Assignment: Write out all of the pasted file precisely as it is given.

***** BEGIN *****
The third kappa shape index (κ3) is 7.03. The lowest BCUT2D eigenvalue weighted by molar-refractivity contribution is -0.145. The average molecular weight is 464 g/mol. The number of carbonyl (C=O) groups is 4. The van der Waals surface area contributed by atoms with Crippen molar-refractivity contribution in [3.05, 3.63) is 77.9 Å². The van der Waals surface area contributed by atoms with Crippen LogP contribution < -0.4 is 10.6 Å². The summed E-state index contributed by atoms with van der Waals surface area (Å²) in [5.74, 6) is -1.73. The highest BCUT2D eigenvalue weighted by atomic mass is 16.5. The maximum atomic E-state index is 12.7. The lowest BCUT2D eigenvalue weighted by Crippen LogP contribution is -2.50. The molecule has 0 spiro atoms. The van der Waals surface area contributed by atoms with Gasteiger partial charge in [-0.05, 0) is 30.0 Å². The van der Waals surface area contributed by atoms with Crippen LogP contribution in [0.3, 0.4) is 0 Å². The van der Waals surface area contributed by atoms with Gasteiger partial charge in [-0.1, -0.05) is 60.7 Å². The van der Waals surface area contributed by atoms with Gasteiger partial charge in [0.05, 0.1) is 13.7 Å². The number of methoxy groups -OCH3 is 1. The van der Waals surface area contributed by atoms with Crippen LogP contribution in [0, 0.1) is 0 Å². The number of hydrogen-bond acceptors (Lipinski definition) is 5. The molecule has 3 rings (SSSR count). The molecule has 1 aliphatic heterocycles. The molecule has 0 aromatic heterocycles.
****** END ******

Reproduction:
The third kappa shape index (κ3) is 7.03. The lowest BCUT2D eigenvalue weighted by molar-refractivity contribution is -0.145. The average molecular weight is 464 g/mol. The number of carbonyl (C=O) groups is 4. The van der Waals surface area contributed by atoms with Crippen molar-refractivity contribution in [3.05, 3.63) is 77.9 Å². The van der Waals surface area contributed by atoms with Crippen LogP contribution < -0.4 is 10.6 Å². The summed E-state index contributed by atoms with van der Waals surface area (Å²) in [5.74, 6) is -1.73. The highest BCUT2D eigenvalue weighted by atomic mass is 16.5. The maximum atomic E-state index is 12.7. The lowest BCUT2D eigenvalue weighted by Crippen LogP contribution is -2.50. The molecule has 0 spiro atoms. The van der Waals surface area contributed by atoms with Gasteiger partial charge in [-0.05, 0) is 30.0 Å². The van der Waals surface area contributed by atoms with Crippen LogP contribution in [0.3, 0.4) is 0 Å². The van der Waals surface area contributed by atoms with Gasteiger partial charge in [-0.1, -0.05) is 60.7 Å². The van der Waals surface area contributed by atoms with Gasteiger partial charge in [0.05, 0.1) is 13.7 Å². The number of methoxy groups -OCH3 is 1. The van der Waals surface area contributed by atoms with Crippen LogP contribution in [0, 0.1) is 0 Å². The number of hydrogen-bond acceptors (Lipinski definition) is 5. The molecule has 3 rings (SSSR count). The molecule has 1 aliphatic heterocycles. The molecule has 0 aromatic heterocycles.